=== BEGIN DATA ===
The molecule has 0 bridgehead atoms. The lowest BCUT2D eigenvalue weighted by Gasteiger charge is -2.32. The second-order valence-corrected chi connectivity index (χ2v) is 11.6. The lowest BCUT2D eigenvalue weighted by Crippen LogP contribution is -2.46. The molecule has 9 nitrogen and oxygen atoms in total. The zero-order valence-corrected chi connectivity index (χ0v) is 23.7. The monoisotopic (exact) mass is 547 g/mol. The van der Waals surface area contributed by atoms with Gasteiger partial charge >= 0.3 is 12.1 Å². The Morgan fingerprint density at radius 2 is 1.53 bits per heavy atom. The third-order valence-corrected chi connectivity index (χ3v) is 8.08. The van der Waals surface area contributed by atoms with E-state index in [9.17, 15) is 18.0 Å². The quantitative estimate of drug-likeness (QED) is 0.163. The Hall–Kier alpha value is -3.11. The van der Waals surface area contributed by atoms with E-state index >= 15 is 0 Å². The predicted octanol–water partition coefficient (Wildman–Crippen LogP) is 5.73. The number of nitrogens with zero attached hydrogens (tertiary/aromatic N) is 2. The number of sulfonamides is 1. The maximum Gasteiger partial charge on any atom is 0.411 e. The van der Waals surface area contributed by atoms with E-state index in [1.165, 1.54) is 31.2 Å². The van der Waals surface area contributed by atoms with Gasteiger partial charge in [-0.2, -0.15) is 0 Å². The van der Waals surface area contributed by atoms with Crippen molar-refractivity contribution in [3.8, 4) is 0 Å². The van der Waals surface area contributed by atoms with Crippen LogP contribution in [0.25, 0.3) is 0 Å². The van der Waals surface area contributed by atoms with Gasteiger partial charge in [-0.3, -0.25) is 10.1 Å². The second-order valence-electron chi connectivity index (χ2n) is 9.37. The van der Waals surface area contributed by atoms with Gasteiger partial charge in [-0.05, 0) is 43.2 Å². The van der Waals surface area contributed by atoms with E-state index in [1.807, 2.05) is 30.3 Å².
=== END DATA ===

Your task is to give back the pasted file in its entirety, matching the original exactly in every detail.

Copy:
The molecule has 0 bridgehead atoms. The lowest BCUT2D eigenvalue weighted by Gasteiger charge is -2.32. The second-order valence-corrected chi connectivity index (χ2v) is 11.6. The lowest BCUT2D eigenvalue weighted by Crippen LogP contribution is -2.46. The molecule has 9 nitrogen and oxygen atoms in total. The zero-order valence-corrected chi connectivity index (χ0v) is 23.7. The monoisotopic (exact) mass is 547 g/mol. The van der Waals surface area contributed by atoms with Gasteiger partial charge >= 0.3 is 12.1 Å². The Morgan fingerprint density at radius 2 is 1.53 bits per heavy atom. The third-order valence-corrected chi connectivity index (χ3v) is 8.08. The van der Waals surface area contributed by atoms with E-state index in [9.17, 15) is 18.0 Å². The quantitative estimate of drug-likeness (QED) is 0.163. The Hall–Kier alpha value is -3.11. The van der Waals surface area contributed by atoms with E-state index >= 15 is 0 Å². The predicted octanol–water partition coefficient (Wildman–Crippen LogP) is 5.73. The number of nitrogens with zero attached hydrogens (tertiary/aromatic N) is 2. The number of sulfonamides is 1. The maximum Gasteiger partial charge on any atom is 0.411 e. The van der Waals surface area contributed by atoms with E-state index in [1.165, 1.54) is 31.2 Å². The van der Waals surface area contributed by atoms with Gasteiger partial charge in [-0.2, -0.15) is 0 Å². The van der Waals surface area contributed by atoms with Crippen molar-refractivity contribution in [3.8, 4) is 0 Å². The van der Waals surface area contributed by atoms with Crippen LogP contribution in [0.25, 0.3) is 0 Å². The van der Waals surface area contributed by atoms with Gasteiger partial charge in [-0.3, -0.25) is 10.1 Å². The second-order valence-electron chi connectivity index (χ2n) is 9.37. The van der Waals surface area contributed by atoms with Gasteiger partial charge in [-0.05, 0) is 43.2 Å². The van der Waals surface area contributed by atoms with E-state index in [1.807, 2.05) is 30.3 Å².